Sadly, the plight of chicks in industrialized hatcheries, where the vast majority of birds like Greyson and Coreena are born, is heartbreaking and unacceptable. Since only hens lay eggs or are raised for chicken meat, approximately 50 percent of the chicks born in factory barns are killed once they are identified as male.

In a recent undercover investigation by Mercy for Animals, a chicken hatchery in Canada owned by Maple Leaf Foods was found to be committing egregious acts of cruelty against baby birds. Undercover video shows employee flinging chicks by their fragile wings, scalding chicks with hot water and drowning them and shoving chicks into machines and grinding them alive.

Unfortunately, these atrocities are not specific to this one facility and have been documented by several animal-welfare agencies around North America.

Yet, there are easy ways we can change this unjust relationship that humans currently have with chickens. First, consider reducing your consumption of eggs and poultry to help save the 9 billion chickens that are killed every year in factory farms.

If you wish to house backyard chickens, be sure to “adopt — don’t shop,” much like the mantra to avoid purchasing puppies born in puppy mills.

Finally, commit to care for your chickens for their natural lifetimes in honor of their gift — not just of eggs, but also of spritely companionship.

For information on chicken adoption, visit www.seattle.gov/animalshelter.

To learn about advocating for chickens, visit www.mercyforanimals.org.

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AMONG THE ANIMALS: WPZ Elephant Task Force considers sanctuaries

Chai the elephant, in her section of the barn stall at the Woodland Park Zoo. Photo courtesy of the Friends of Woodland Park Zoo Elephants

Chai the elephant, in her section of the barn stall at the Woodland Park Zoo. Photo courtesy of the Friends of Woodland Park Zoo Elephants

By Christie Lagally

(c) Pacific Publishing Company

Published June 25, 2013 in City Living Seattle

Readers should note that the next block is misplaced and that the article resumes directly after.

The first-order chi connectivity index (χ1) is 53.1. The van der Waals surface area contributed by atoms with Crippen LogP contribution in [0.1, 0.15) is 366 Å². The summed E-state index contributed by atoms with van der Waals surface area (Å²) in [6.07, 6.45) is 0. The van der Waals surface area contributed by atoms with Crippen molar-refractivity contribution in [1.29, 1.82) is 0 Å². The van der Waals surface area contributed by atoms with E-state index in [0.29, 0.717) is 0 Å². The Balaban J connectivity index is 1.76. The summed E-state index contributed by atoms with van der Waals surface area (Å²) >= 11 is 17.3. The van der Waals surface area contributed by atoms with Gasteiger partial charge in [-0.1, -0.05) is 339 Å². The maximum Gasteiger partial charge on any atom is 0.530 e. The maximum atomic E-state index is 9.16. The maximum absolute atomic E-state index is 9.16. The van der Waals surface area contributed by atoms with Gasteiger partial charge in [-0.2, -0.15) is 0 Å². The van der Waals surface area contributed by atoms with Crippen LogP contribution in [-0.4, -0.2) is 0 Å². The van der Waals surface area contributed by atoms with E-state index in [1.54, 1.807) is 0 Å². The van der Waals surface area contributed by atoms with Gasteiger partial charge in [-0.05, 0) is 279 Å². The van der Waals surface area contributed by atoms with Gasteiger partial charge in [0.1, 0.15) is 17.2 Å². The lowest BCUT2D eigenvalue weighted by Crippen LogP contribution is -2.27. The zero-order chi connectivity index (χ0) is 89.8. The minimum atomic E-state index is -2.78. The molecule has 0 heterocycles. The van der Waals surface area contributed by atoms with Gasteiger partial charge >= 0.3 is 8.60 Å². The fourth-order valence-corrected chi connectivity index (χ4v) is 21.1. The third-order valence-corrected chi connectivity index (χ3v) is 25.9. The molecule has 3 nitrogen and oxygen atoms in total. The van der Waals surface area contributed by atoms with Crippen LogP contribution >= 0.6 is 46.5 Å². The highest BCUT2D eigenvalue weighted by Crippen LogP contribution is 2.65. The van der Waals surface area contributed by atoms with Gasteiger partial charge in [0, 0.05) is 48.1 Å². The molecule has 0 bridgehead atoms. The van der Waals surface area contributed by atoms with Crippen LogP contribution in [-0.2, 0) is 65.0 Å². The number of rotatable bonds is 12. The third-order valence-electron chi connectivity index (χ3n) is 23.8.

Many Seattleites may remember the two-part feature article last December by Seattle Times reporter Michael Berens in which he investigated a failed breeding program and intolerable conditions for elephants (Watoto, Bamboo and Chai) at the Woodland Park Zoo (WPZ) and other zoos. In subsequent coverage, The Seattle Times editorial board wrote, “Chai was subsequently the victim — not too strong a word — of 112 attempts to artificially inseminate her” and “Woodland Park Zoo should get out of the elephant-display business. Send Watoto, Bamboo and Chai to one of the handful of sanctuaries that exist. Let them live out their lives with room to move at will across truly open spaces.”

Councilwomen Sally Bagshaw address the Elephant Task Force on May 29th, 2013 at the Seattle Central Library

Councilwomen Sally Bagshaw address the Elephant Task Force on May 29th, 2013 at the Seattle Central Library

According to Seattle City Councilmember Sally Bagshaw, this article prompted an enormous number of e-mails to her office from folks concerned about the elephants and calls to send them to a sanctuary. Since then, the Zoo board announced a task force to look at the issue. Its second meeting, held this May, covered the topic of sanctuaries, including issues of facility space and breeding policy.

Elephant education

The task force began by hearing from Kristin Vehrs of the Association of Zoos and Aquariums (AZA), the accrediting body for zoos. Vehrs emphasized the AZA requires zoos to have three or more elephants to meet the animals’ social needs. I later learned that at least 20 zoos, including Point Defiance Zoo in Tacoma, have only two or even one lonely elephant, yet maintain their AZA accreditation.